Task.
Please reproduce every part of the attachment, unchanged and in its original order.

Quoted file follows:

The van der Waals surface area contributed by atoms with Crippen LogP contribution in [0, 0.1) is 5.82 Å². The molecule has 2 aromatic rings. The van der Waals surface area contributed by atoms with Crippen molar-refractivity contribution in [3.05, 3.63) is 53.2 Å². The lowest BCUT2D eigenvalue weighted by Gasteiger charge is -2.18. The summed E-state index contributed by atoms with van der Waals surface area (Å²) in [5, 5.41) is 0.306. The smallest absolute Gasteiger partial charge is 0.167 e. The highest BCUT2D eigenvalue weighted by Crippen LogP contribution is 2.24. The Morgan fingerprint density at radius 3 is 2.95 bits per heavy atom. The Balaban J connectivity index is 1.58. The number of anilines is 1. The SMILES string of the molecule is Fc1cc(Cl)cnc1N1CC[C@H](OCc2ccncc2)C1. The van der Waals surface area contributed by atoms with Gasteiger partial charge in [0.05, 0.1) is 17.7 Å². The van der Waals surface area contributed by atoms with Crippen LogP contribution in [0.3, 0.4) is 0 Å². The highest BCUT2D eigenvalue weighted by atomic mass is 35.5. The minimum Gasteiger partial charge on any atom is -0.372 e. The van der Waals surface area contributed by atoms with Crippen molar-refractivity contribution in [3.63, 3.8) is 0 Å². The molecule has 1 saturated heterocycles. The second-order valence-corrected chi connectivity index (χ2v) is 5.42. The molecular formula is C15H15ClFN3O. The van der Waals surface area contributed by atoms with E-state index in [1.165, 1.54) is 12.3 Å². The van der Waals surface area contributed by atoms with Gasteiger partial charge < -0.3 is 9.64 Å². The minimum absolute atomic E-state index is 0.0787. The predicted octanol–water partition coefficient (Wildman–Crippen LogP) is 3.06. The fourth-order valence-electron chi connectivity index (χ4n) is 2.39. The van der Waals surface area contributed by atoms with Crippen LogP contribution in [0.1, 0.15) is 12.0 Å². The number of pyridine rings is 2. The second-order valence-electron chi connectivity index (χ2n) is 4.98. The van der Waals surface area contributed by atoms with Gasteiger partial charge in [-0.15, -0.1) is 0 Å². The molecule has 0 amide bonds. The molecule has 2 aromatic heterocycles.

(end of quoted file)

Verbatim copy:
The van der Waals surface area contributed by atoms with Crippen LogP contribution in [0, 0.1) is 5.82 Å². The molecule has 2 aromatic rings. The van der Waals surface area contributed by atoms with Crippen molar-refractivity contribution in [3.05, 3.63) is 53.2 Å². The lowest BCUT2D eigenvalue weighted by Gasteiger charge is -2.18. The summed E-state index contributed by atoms with van der Waals surface area (Å²) in [5, 5.41) is 0.306. The smallest absolute Gasteiger partial charge is 0.167 e. The highest BCUT2D eigenvalue weighted by Crippen LogP contribution is 2.24. The Morgan fingerprint density at radius 3 is 2.95 bits per heavy atom. The Balaban J connectivity index is 1.58. The number of anilines is 1. The SMILES string of the molecule is Fc1cc(Cl)cnc1N1CC[C@H](OCc2ccncc2)C1. The van der Waals surface area contributed by atoms with Gasteiger partial charge in [0.05, 0.1) is 17.7 Å². The van der Waals surface area contributed by atoms with Crippen LogP contribution in [0.3, 0.4) is 0 Å². The highest BCUT2D eigenvalue weighted by atomic mass is 35.5. The minimum Gasteiger partial charge on any atom is -0.372 e. The van der Waals surface area contributed by atoms with Crippen molar-refractivity contribution in [3.63, 3.8) is 0 Å². The molecule has 1 saturated heterocycles. The second-order valence-corrected chi connectivity index (χ2v) is 5.42. The molecular formula is C15H15ClFN3O. The van der Waals surface area contributed by atoms with E-state index in [1.165, 1.54) is 12.3 Å². The van der Waals surface area contributed by atoms with Gasteiger partial charge < -0.3 is 9.64 Å². The minimum absolute atomic E-state index is 0.0787. The predicted octanol–water partition coefficient (Wildman–Crippen LogP) is 3.06. The fourth-order valence-electron chi connectivity index (χ4n) is 2.39. The van der Waals surface area contributed by atoms with Crippen LogP contribution in [0.1, 0.15) is 12.0 Å². The number of pyridine rings is 2. The second-order valence-electron chi connectivity index (χ2n) is 4.98. The van der Waals surface area contributed by atoms with Gasteiger partial charge in [-0.15, -0.1) is 0 Å². The molecule has 0 amide bonds. The molecule has 2 aromatic heterocycles.